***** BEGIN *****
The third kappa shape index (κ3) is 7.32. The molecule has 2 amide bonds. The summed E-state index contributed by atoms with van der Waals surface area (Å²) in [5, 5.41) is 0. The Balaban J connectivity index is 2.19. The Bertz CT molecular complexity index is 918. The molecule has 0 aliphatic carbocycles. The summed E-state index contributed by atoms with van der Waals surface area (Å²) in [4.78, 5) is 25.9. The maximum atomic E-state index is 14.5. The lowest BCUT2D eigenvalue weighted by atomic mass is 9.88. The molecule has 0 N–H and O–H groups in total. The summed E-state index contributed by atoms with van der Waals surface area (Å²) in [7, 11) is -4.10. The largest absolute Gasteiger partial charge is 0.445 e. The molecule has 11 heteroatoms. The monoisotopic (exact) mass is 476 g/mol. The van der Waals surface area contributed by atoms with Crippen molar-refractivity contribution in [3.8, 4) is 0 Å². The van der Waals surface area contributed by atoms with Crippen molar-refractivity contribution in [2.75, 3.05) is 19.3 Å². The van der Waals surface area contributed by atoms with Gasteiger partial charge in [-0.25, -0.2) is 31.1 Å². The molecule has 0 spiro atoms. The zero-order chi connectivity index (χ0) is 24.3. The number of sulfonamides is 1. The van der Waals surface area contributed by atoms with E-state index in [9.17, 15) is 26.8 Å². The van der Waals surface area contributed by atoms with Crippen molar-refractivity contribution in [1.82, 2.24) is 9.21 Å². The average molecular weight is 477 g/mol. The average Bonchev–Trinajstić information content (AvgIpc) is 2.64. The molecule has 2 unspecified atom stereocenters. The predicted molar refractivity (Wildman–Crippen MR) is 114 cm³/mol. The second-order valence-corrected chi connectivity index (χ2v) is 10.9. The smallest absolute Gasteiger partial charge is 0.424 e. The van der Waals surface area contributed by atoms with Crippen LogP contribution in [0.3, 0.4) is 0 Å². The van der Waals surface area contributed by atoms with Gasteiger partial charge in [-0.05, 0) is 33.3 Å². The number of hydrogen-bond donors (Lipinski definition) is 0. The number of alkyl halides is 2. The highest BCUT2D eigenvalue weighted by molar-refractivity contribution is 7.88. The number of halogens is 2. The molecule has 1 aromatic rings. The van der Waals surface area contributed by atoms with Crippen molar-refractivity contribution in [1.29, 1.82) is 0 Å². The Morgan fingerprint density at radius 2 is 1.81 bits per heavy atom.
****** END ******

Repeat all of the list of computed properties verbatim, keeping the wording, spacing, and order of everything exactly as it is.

The third kappa shape index (κ3) is 7.32. The molecule has 2 amide bonds. The summed E-state index contributed by atoms with van der Waals surface area (Å²) in [5, 5.41) is 0. The Balaban J connectivity index is 2.19. The Bertz CT molecular complexity index is 918. The molecule has 0 aliphatic carbocycles. The summed E-state index contributed by atoms with van der Waals surface area (Å²) in [4.78, 5) is 25.9. The maximum atomic E-state index is 14.5. The lowest BCUT2D eigenvalue weighted by atomic mass is 9.88. The molecule has 0 N–H and O–H groups in total. The summed E-state index contributed by atoms with van der Waals surface area (Å²) in [7, 11) is -4.10. The largest absolute Gasteiger partial charge is 0.445 e. The molecule has 11 heteroatoms. The monoisotopic (exact) mass is 476 g/mol. The van der Waals surface area contributed by atoms with Crippen molar-refractivity contribution in [3.8, 4) is 0 Å². The van der Waals surface area contributed by atoms with Crippen molar-refractivity contribution in [2.75, 3.05) is 19.3 Å². The van der Waals surface area contributed by atoms with Gasteiger partial charge in [-0.25, -0.2) is 31.1 Å². The molecule has 0 spiro atoms. The zero-order chi connectivity index (χ0) is 24.3. The number of sulfonamides is 1. The van der Waals surface area contributed by atoms with E-state index in [9.17, 15) is 26.8 Å². The van der Waals surface area contributed by atoms with Crippen molar-refractivity contribution in [1.82, 2.24) is 9.21 Å². The average molecular weight is 477 g/mol. The average Bonchev–Trinajstić information content (AvgIpc) is 2.64. The molecule has 2 unspecified atom stereocenters. The predicted molar refractivity (Wildman–Crippen MR) is 114 cm³/mol. The second-order valence-corrected chi connectivity index (χ2v) is 10.9. The smallest absolute Gasteiger partial charge is 0.424 e. The van der Waals surface area contributed by atoms with Crippen LogP contribution in [0.3, 0.4) is 0 Å². The van der Waals surface area contributed by atoms with Gasteiger partial charge in [-0.05, 0) is 33.3 Å². The number of hydrogen-bond donors (Lipinski definition) is 0. The number of alkyl halides is 2. The highest BCUT2D eigenvalue weighted by molar-refractivity contribution is 7.88. The number of halogens is 2. The molecule has 1 aromatic rings. The van der Waals surface area contributed by atoms with Crippen molar-refractivity contribution in [1.29, 1.82) is 0 Å². The Morgan fingerprint density at radius 2 is 1.81 bits per heavy atom.